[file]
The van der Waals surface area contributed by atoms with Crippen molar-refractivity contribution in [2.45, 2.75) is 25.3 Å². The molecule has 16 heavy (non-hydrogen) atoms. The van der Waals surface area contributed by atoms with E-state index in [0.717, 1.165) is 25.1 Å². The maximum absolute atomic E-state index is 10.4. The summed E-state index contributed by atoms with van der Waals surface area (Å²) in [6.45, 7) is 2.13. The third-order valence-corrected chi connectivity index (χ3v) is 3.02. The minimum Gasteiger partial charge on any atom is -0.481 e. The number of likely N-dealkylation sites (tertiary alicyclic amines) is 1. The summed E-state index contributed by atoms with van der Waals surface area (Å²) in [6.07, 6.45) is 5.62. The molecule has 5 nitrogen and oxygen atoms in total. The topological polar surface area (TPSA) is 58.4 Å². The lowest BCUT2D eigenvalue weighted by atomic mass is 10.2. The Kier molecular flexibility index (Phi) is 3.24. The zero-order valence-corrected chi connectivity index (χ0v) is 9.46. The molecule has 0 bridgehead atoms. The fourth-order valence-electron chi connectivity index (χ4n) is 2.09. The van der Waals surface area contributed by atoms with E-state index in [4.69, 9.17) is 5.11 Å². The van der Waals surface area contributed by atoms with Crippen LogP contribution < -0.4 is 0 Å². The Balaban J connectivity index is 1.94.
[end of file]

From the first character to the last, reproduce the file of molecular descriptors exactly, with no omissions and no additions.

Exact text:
The van der Waals surface area contributed by atoms with Crippen molar-refractivity contribution in [2.45, 2.75) is 25.3 Å². The molecule has 16 heavy (non-hydrogen) atoms. The van der Waals surface area contributed by atoms with E-state index in [0.717, 1.165) is 25.1 Å². The maximum absolute atomic E-state index is 10.4. The summed E-state index contributed by atoms with van der Waals surface area (Å²) in [6.45, 7) is 2.13. The third-order valence-corrected chi connectivity index (χ3v) is 3.02. The minimum Gasteiger partial charge on any atom is -0.481 e. The number of likely N-dealkylation sites (tertiary alicyclic amines) is 1. The summed E-state index contributed by atoms with van der Waals surface area (Å²) in [6.07, 6.45) is 5.62. The molecule has 5 nitrogen and oxygen atoms in total. The topological polar surface area (TPSA) is 58.4 Å². The lowest BCUT2D eigenvalue weighted by atomic mass is 10.2. The Kier molecular flexibility index (Phi) is 3.24. The zero-order valence-corrected chi connectivity index (χ0v) is 9.46. The molecule has 0 bridgehead atoms. The fourth-order valence-electron chi connectivity index (χ4n) is 2.09. The van der Waals surface area contributed by atoms with E-state index in [4.69, 9.17) is 5.11 Å². The van der Waals surface area contributed by atoms with Crippen LogP contribution < -0.4 is 0 Å². The Balaban J connectivity index is 1.94.